15 zlatých konvenční měny
Váha: 1 a 7/8 lotu - 33 g
Celý, ve dví rozlomený malý kámen zajímavého hranolovitého tvaru, na jehož jednom konci je tlustší.
Pochází z mineralogické sbírky zesnulého barona Thavonata a byl později prodán dr. Baaderem c. k. mineralogickému kabinetu.
Místo uložení: Naturhistorisches Museum Wien
Hall 5 (completely renovated and modernized in 2012) presents the world’s largest meteorite exhibit.
There are about 1,100 meteorites on display (including 650 different meteorites, consisting of 300 falls and 350 finds), many of which are historic falls or finds (see highlights). At the entrance to the hall from hall 4, a glass cabinet showcasts particularly large and important stony iron meteorites. The stony meteorite Knyahinya (weighing approx. 300 kg), which for many years was the largest known stony meteorite, is displayed in the center of this cabinet. Next to it are other stony meteorites of historical significance, such as Tabor, Stannern, Lancé, Mocs, Tieschitz, Florey, and Etter.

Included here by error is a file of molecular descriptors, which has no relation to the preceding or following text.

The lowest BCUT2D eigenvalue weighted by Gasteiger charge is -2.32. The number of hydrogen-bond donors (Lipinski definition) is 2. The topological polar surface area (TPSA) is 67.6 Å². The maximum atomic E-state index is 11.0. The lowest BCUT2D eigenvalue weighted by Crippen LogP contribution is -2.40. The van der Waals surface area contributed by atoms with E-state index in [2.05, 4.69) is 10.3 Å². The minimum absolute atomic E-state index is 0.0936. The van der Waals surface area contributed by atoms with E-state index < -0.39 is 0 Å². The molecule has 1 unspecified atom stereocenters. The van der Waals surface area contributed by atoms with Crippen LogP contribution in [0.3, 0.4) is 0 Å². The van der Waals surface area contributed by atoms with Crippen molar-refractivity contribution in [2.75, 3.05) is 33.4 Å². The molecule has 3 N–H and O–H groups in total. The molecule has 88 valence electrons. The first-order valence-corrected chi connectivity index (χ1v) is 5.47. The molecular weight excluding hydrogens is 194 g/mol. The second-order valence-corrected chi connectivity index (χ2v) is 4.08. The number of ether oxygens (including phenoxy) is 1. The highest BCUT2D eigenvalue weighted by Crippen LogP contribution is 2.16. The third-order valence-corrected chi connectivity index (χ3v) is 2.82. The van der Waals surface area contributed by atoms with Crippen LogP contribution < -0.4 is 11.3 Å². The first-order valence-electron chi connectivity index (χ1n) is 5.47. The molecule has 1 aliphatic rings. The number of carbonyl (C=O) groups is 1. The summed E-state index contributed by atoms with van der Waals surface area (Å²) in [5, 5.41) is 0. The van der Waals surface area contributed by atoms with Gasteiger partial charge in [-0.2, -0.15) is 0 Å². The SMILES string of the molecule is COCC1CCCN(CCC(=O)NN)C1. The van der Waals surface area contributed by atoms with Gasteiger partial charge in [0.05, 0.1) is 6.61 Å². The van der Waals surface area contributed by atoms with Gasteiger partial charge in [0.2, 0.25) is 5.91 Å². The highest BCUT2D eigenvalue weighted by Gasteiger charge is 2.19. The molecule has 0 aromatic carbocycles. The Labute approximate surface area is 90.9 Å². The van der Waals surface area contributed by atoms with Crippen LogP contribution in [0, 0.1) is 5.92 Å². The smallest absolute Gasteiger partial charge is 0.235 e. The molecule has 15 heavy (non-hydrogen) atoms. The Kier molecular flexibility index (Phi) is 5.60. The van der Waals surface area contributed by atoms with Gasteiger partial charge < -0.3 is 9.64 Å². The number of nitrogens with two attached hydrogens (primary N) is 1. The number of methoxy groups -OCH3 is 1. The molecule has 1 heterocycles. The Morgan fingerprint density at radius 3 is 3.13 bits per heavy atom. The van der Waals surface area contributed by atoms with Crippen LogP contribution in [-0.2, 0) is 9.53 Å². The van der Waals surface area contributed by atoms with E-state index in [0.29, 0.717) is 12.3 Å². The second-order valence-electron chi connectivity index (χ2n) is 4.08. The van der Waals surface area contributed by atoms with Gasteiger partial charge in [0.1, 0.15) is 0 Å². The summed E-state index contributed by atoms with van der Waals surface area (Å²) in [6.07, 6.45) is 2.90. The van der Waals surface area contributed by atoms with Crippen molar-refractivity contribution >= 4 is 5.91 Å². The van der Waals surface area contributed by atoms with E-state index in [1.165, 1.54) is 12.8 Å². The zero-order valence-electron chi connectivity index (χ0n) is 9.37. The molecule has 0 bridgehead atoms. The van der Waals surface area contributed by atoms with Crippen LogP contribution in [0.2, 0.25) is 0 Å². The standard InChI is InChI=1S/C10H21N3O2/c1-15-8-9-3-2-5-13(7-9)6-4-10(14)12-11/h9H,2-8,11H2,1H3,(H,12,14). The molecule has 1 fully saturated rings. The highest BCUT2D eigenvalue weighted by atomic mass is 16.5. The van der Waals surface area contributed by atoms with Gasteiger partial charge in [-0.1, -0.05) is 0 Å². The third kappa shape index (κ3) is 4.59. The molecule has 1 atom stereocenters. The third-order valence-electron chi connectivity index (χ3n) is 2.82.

The concept for the upgrade of the meteorite hall included the renovation of the central historic display cabinets, supplemented by new display cases and multimedia stations along the walls and in the window area. These stations concentrate on different topics and try to engage the visitor in interactive displays. The thematic stations include a unique display of all Austrian meteorites (including the Ischgl meteorite, which was added to the collections in 2012 and is only the 7th meteorite named after a location on the Austrian territory), fossil meteorites (a unique display), as well as stations on Mars and the Moon, complete with displays of Martian meteorites, lunar rocks, and lunar meteorites. Among the newest additions to the collection is the Tissint Martian meteorite, which was added to the collection in 2012).